Teen boot camps need regulation

A popular attitude toward juvenile delinquency in the 1800s was that unruly boys needed to be sent to the military in hopes the rugged discipline (and probably fire of combat) would “make a man out of them.” Archaic as this notion might seem in our significantly different world, many states and private companies continue to run paramilitary “boot camps” to which young offenders are sent by their parents or a judge. The July death of 14-year-old Anthony Haynes in one such boot camp in Arizona confirms what research on these camps has shown for years – they don’t work, and they’re dangerous – and the reopening of the camp last Thursday reveals how precariously little these camps are supervised.

The Arizona program was a private camp, since the state abolished its own boot camps in 1996 after finding that only 22.6 percent of juveniles admitted to its camps finished the program and were not arrested again – half the success rate of traditional jail time. Because the private program ran for less than a year, almost none of the state’s health and safety regulations applied to it. Not surprisingly, some participants in the camp reported that children were regularly hit, kicked and forced to eat dirt, leading one mother to accurately call it “a totally insane idea.”

The idea behind boot camps is an attractive one: Sentence first-time, nonviolent offenders to a boot camp program and teach them respect and discipline by forcing them to wear uniforms, perform physical exercises on demand, speak only when spoken to and address superiors as “sir.” As exercises and training build confidence and snarling drill instructors instill respect for authority, supporters contend, troubled juveniles will be diverted from lives of crime.

But empirical research demands a sharp about-face from this optimistic view. In a 1995 book, University law professor Michael Tonry summarizes an influential study by Doris MacKenzie. The study found significant improvements in boot camp participants’ self-esteem but no effect on offenders’ recidivism rates. The reason, Tonry writes, is that “graduates returned to the neighborhoods and influences that led them into trouble initially,” and since few boot camp programs provide support after offenders graduate, these youths are on their own against poverty, disrupted families and lack of education. Also, a 1998 study confirmed this view when it found national recidivism rates for boot camp graduates between 64 percent and 75 percent, only a few percentage points higher than traditional delinquency programs.

MacKenzie, a criminologist, believes offenders fare somewhat better when the paramilitary
environment is supplemented with education, counseling or drug treatment and backed up by intensive supervision after the camp ends. But since a key motivation behind states’ use of boot camps is saving money by freeing up prison cells, funding for such a comprehensive program is difficult to come by – especially since post-camp supervision is not as politically appealing as video clips of red-faced drill sergeants finally teaching those troublesome teens some manners.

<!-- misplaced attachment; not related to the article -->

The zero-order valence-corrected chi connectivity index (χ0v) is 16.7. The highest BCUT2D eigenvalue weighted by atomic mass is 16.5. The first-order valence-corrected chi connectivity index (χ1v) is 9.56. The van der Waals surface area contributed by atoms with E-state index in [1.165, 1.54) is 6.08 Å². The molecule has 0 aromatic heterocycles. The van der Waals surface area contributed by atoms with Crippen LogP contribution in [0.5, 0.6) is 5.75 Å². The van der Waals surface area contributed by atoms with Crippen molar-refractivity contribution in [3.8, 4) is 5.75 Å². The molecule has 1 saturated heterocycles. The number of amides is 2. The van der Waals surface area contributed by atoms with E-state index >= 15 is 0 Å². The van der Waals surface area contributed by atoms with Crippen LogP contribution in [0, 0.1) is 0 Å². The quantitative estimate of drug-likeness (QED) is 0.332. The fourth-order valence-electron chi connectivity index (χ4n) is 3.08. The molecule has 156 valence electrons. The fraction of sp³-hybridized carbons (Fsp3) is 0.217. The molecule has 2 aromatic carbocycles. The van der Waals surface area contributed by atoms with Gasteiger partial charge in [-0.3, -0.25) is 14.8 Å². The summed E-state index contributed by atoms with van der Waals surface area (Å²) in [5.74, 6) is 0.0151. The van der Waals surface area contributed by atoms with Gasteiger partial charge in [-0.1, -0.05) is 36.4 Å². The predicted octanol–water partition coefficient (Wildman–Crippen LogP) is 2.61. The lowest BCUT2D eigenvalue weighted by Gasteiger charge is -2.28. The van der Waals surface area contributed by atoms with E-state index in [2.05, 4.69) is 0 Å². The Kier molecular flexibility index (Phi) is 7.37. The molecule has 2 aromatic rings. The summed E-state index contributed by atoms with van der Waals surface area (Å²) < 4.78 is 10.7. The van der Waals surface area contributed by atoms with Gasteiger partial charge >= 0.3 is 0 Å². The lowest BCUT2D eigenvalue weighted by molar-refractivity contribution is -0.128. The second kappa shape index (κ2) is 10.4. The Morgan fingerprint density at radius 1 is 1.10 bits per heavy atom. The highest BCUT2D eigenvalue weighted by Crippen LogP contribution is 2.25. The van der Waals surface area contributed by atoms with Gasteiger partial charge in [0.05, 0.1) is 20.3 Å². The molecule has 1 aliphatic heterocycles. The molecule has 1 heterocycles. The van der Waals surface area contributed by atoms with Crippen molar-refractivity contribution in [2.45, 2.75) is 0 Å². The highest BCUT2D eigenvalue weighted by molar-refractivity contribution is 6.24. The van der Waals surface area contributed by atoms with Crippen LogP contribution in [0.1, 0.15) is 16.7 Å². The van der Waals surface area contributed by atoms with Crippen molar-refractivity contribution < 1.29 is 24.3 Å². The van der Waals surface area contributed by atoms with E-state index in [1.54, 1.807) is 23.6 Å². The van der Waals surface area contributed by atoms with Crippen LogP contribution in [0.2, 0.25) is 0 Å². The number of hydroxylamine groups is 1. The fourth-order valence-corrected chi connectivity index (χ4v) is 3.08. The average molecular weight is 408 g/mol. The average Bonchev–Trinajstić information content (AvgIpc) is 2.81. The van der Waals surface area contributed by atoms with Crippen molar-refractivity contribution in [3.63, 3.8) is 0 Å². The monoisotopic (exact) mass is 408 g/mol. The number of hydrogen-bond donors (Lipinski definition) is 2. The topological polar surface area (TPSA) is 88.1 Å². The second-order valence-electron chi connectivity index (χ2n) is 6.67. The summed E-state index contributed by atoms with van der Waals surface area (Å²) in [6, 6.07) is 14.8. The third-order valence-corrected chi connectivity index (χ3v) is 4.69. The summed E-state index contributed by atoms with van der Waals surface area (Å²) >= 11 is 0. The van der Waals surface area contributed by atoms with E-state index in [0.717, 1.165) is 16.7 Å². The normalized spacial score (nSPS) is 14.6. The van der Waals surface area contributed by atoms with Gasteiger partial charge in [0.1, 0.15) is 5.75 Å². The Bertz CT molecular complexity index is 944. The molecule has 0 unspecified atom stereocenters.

But boot camps’ problems go beyond simply failing to solve the juvenile crime problem. According to The New York Times, in the last 20 years, 30 children have met Tony Haynes’ fate and died during their boot camp terms, and a 1990 study found boot camp participants become increasingly aggressive and tend to devalue women and “feminine traits” such as sensitivity. Also, officials in Ohio are looking for a former employee of the privately run JUMP boot camp who is accused of sexually assaulting two teen-age girls in July, while two other JUMP staffers are facing trial for child endangerment. Several Ohio counties sentence juvenile offenders to the JUMP camp as an alternative to a boot camp run by the Ohio National Guard, and Ohio has taken as little responsibility as Arizona for regulating such private camps. Arizona lawmakers have begun talking about regulating private boot camps – after camps in that state have seen 10 children die since 1989.

The lack of regulation is undoubtedly contributing to the abusive authority and dangerous conditions apparent in many private boot camps. Like the proprietors of any business, boot camp operators should be required to register their camps with the state and meet strict safety regulations for housing, food and training drills. They should also be required to have medical staff on site with the authority to stop activities they deem harmful for camp participants. Boot camps should not be allowed to use “the Army does it” as a blanket justification for exercises and discipline, since the 13- and 14-year-olds sent to the camps differ greatly from 18- and 19-year-old military recruits screened by a physical before being allowed to begin basic training. And each state should require and conduct periodic inspections of boot camps for compliance with the law.

Thus far, Minnesota’s Challenge Incarceration Program boot camps have been hailed as a success by many graduates and officials. But with the potential for abuse inherent in such a program, the Legislature should closely monitor the program and avoid what Arizona, Ohio and the family of Tony Haynes learned at a tragic price.